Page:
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Epilepsy Behav. 2014 Sep;38:148-59. doi: 10.1016/j.yebeh.2013.10.020. Epub 2013 Nov 20.

Early-life stress and HPA axis trigger recurrent adulthood depression.

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Stress and Affective Disorders (SAD) Programme, Department of Neurosciences and Behavior, School of Medicine of Ribeirao Preto, University of Sao Paulo, Brazil; Dept. of Psychological Medicine, Institute of Psychiatry, King's College London, UK. Electronic address:


It is now broadly accepted that psychological stress may change the internal homeostatic state of an individual. During acute stress, adaptive physiological responses occur, which include hyperactivity of the HPA axis. Whenever there is an acute interruption of this balance, illness may result. The social and physical environments have an enormous impact on our physiology and behavior, and they influence the process of adaptation or 'allostasis'. It is correct to state that at the same time that our experiences change our brain and thoughts, namely, changing our mind, we are changing our neurobiology. Increased adrenocortical secretion of hormones, primarily cortisol in major depression, is one of the most consistent findings in neuropsychiatry. A significant percentage of patients with major depression have been shown to exhibit increased concentrations of cortisol, an exaggerated cortisol response to adrenocorticotropic hormone, and an enlargement of both the pituitary and adrenal glands. The maintenance of the internal homeostatic state of an individual is proposed to be based on the ability of circulating glucocorticoids to exert negative feedback on the secretion of hypothalamic-pituitary-adrenal (HPA) hormones through binding to mineralocorticoid (MR) and glucocorticoid (GR) receptors limiting the vulnerability to diseases related to psychological stress in genetically predisposed individuals. The HPA axis response to stress can be thought of as a mirror of the organism's response to stress: acute responses are generally adaptive, but excessive or prolonged responses can lead to deleterious effects. Evidence indicates that early-life stress can induce persistent changes in the ability of the HPA axis to respond to stress in adulthood. These abnormalities appear to be related to changes in the ability of hormones to bind to GR and MR receptors. First episodes may begin with an environmental stressor, but if the cycles continue or occur unchecked, the brain becomes kindled or sensitized, and future episodes of depression, hypomania, or mania will occur independently of an outside stimulus, with greater frequency and intensity. Generally, HPA axis changes appear in chronic depressive and more severe episodes. Moreover, HPA axis changes appear to be state-dependent, tending to improve upon resolution of the depressive syndrome. Interestingly, persistent HPA dysfunction has been associated with higher rates of relapse and chronicity.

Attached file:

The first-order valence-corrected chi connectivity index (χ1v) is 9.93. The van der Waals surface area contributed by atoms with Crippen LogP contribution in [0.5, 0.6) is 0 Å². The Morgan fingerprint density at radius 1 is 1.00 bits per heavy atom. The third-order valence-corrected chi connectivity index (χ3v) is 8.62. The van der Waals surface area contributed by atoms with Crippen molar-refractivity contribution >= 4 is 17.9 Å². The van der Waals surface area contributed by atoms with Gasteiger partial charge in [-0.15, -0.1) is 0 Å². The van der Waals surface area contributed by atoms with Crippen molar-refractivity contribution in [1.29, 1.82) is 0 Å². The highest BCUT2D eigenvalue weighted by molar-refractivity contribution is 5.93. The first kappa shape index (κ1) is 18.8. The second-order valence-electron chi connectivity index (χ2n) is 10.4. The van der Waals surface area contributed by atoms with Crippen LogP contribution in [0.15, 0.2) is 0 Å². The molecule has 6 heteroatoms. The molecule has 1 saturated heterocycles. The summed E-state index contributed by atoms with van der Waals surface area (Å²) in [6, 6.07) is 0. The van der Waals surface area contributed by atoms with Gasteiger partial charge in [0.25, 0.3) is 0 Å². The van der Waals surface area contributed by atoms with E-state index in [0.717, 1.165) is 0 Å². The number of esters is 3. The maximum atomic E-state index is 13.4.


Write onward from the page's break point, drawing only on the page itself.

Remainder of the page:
Cortisol; Early-life stress; Glucocorticoid Receptor (GR) and mineralocorticoid; Hypothalamic–pituitary–adrenal (HPA) axis; Kindling; Receptor (MR) Depression

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